No benefit for human beings is more obvious than the benefit of demilitarizing the world. Every dollar spend on weaponry and war is a dollar not spent improving our lives. As Glenn Greenwald’s review of military expenditures shows, one country’s outlandish military spending is driving a worldwide spike that, if not stopped, will make the 21st century far bloodier than the 20th (which was far and away the bloodiest in human history). That country, of course, is the United States, which in 2008 will spend $623,000,000,000 — approximately $123,000,000,000 more than the rest of the world combined, nearly 10 times more than China will spend and a dozen times more than Russia. The U. S. could dramatically slash its military budget in half — to $311 billion — and still spend more than the military budgets of the next 7 biggest spenders combined: China (65 billion), Russia (50 billion), France (45 billion) , UK (43 billion), Japan (44 billion), Germany (35 billiion) and Italy (28 billiion). Wouldn’t that be enough? Continue reading
December 25, the holiday long celebrated as the birthday of the Unconquered Sun, but more recently as the birthday of Jesus Christ, the central figure in Christianity. Jesus is generally presented as a pacifist, author of the sermon on the mount with its beatitudes (“blessed are the peacemakers…”), but more recently his followers in America find it preferable not to love their enemies but to torture them.
These Christians, who generally call themselves evangelicals and fundamentalists because they take the fundamental tenets of their religion seriously, have managed to become powerful enough to dominate the Republican party and in 2000 they elected* one of their own as President of the United States. Within a year, this very Christian President began laying out plans for torturing his enemies.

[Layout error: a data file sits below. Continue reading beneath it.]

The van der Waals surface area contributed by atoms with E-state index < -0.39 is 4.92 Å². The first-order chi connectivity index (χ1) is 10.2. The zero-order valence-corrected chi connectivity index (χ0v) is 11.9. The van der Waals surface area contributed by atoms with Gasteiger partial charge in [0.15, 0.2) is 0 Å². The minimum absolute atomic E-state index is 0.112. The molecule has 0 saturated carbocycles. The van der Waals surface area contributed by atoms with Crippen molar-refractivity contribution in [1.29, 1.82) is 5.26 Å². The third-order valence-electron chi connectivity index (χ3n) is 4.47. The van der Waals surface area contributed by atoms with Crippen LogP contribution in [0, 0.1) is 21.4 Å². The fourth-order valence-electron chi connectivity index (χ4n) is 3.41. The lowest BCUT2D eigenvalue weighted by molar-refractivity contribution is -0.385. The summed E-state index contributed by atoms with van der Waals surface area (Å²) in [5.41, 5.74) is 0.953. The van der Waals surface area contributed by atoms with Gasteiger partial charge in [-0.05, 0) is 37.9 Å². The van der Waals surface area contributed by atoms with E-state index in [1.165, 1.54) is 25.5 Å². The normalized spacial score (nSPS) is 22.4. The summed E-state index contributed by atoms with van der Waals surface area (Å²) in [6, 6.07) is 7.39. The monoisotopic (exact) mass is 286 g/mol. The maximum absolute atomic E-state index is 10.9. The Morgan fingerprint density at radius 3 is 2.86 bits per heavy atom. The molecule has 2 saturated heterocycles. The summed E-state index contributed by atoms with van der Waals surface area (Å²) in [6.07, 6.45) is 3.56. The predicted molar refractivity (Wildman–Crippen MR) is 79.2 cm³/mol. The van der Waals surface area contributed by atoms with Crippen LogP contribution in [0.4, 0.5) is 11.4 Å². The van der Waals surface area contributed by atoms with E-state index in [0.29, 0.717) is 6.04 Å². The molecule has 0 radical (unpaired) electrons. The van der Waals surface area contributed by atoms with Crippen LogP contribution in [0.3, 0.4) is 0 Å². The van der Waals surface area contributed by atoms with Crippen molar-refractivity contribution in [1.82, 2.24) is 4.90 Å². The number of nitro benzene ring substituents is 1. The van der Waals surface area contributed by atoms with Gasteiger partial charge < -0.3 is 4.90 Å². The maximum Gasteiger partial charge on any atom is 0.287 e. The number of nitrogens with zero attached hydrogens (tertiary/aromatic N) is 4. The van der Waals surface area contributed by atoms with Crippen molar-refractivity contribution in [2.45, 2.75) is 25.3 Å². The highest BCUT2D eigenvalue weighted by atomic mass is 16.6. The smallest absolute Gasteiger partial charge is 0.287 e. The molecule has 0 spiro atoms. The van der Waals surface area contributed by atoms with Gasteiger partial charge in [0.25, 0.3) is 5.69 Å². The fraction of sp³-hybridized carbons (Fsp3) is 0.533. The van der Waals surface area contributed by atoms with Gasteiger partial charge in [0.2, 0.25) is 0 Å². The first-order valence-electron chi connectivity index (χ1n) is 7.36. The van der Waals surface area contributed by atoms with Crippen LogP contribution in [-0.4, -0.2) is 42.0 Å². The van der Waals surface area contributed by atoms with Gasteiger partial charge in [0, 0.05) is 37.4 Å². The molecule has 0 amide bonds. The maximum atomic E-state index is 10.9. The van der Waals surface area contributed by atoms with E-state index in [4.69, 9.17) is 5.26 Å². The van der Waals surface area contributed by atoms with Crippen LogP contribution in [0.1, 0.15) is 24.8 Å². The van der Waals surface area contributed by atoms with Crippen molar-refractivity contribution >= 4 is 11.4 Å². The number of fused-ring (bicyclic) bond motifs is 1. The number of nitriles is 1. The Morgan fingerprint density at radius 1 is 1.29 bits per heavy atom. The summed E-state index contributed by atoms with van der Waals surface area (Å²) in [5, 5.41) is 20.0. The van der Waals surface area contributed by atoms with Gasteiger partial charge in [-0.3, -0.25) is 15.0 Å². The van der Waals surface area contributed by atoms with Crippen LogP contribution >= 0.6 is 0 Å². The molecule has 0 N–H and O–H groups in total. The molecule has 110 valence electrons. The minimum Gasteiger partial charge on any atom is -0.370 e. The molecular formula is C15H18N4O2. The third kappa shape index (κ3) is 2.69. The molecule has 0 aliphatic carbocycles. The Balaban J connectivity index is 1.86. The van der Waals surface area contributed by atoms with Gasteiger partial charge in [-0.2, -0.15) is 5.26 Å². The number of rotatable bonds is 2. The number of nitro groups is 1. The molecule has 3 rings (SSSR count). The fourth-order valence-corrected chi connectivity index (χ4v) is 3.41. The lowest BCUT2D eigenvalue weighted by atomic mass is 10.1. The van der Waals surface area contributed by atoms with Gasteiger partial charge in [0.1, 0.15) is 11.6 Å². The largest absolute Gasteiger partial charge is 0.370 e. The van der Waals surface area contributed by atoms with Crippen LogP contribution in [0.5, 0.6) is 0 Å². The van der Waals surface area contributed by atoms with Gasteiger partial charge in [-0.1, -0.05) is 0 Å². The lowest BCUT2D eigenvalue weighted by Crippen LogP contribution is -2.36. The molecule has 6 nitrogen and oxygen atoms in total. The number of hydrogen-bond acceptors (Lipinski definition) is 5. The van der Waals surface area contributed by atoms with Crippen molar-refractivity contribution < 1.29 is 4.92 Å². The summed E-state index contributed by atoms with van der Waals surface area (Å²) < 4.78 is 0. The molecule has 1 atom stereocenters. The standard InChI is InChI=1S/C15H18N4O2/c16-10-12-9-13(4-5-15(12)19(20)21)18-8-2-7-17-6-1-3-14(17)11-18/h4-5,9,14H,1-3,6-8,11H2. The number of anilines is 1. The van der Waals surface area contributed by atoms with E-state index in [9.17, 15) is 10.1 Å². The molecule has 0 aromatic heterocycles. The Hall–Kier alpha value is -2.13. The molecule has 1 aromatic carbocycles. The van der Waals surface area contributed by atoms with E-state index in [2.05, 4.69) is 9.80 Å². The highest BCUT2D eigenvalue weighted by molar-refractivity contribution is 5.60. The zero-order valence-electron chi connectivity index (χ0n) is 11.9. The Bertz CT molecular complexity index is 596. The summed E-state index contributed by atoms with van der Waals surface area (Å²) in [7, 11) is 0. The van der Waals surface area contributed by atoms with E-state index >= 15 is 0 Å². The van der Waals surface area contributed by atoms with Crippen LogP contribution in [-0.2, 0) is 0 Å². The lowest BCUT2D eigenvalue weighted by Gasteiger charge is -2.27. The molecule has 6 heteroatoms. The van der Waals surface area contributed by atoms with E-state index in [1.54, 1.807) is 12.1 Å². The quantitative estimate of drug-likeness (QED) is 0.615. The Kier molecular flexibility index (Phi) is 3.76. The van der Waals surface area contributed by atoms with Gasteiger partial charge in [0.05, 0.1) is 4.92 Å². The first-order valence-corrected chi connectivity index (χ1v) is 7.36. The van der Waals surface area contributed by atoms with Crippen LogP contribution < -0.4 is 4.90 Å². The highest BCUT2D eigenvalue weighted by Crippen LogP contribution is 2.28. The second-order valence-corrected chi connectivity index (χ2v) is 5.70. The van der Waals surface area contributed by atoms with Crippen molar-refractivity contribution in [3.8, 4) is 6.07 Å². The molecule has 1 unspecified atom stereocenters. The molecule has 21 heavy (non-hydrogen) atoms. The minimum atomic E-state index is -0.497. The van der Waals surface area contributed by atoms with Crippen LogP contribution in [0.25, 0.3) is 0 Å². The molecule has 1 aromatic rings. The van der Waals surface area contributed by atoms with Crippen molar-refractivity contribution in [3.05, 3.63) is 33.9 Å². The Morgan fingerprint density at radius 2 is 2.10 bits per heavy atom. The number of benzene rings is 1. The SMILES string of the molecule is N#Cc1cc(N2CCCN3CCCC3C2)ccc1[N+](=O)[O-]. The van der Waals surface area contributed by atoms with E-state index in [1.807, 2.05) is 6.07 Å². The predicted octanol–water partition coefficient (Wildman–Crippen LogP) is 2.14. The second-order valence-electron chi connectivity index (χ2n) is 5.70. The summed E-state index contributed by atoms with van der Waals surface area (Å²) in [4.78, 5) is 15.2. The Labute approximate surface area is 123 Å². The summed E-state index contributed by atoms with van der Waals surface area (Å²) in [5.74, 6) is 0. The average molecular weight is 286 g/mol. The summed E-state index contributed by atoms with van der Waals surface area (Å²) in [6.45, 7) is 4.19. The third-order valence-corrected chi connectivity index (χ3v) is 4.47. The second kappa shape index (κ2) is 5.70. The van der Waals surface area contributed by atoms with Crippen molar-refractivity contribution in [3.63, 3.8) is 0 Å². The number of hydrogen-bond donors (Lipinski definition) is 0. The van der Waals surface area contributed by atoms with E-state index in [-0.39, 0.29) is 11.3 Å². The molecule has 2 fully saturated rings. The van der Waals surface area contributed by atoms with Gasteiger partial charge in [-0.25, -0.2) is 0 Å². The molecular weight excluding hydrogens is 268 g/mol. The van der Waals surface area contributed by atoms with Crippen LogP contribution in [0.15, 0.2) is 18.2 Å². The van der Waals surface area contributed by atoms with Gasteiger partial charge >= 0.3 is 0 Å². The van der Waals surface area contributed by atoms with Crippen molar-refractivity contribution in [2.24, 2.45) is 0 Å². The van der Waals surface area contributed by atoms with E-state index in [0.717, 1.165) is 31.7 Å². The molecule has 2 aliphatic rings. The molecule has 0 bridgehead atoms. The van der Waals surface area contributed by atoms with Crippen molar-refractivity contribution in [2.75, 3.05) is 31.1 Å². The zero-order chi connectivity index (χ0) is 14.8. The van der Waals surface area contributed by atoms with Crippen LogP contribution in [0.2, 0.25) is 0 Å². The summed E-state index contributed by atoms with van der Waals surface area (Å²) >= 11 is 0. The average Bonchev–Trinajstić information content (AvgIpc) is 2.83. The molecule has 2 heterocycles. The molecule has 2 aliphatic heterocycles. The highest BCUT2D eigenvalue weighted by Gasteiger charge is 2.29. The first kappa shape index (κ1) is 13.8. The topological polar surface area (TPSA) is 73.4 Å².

Christianity and torture have, unfortunately, a long historical association. Indeed, the Spanish Inquisition perfected many of the most famous torture techniques, including waterboarding. You might think that Christians would be eager to strand Christianity’s associations with torture in the distant middle ages. You would think wrongly. Under the champion of Christianity residing in the White House, torture of prisoners became the official policy** of the U. S. Government. Continue reading
Why am I an atheist? Since atheism is still a somewhat unusual point of view, let me be candid about why I believe no God exists.
Before proceeding, it is important to define God — otherwise no coherent discussion is possible. I define God as “the solitary, perfect, non-physical being who created the physical world.” By non-physical I mean “bodiless, not consisting of matter/energy (as those terms are used by physicists and other scientists).” Here then is an outline of my reasons for rejecting the existence of God, in order of importance: Continue reading
The International Humanist and Ethical Union monthly news email just came. Among their recent activities they have endorsed a letter sent by Diana Brown of the World Population Foundation to the U.N. Human Rights Council objecting to their resolution (also brought to the UN General Assembly) against the “defamation of religion”.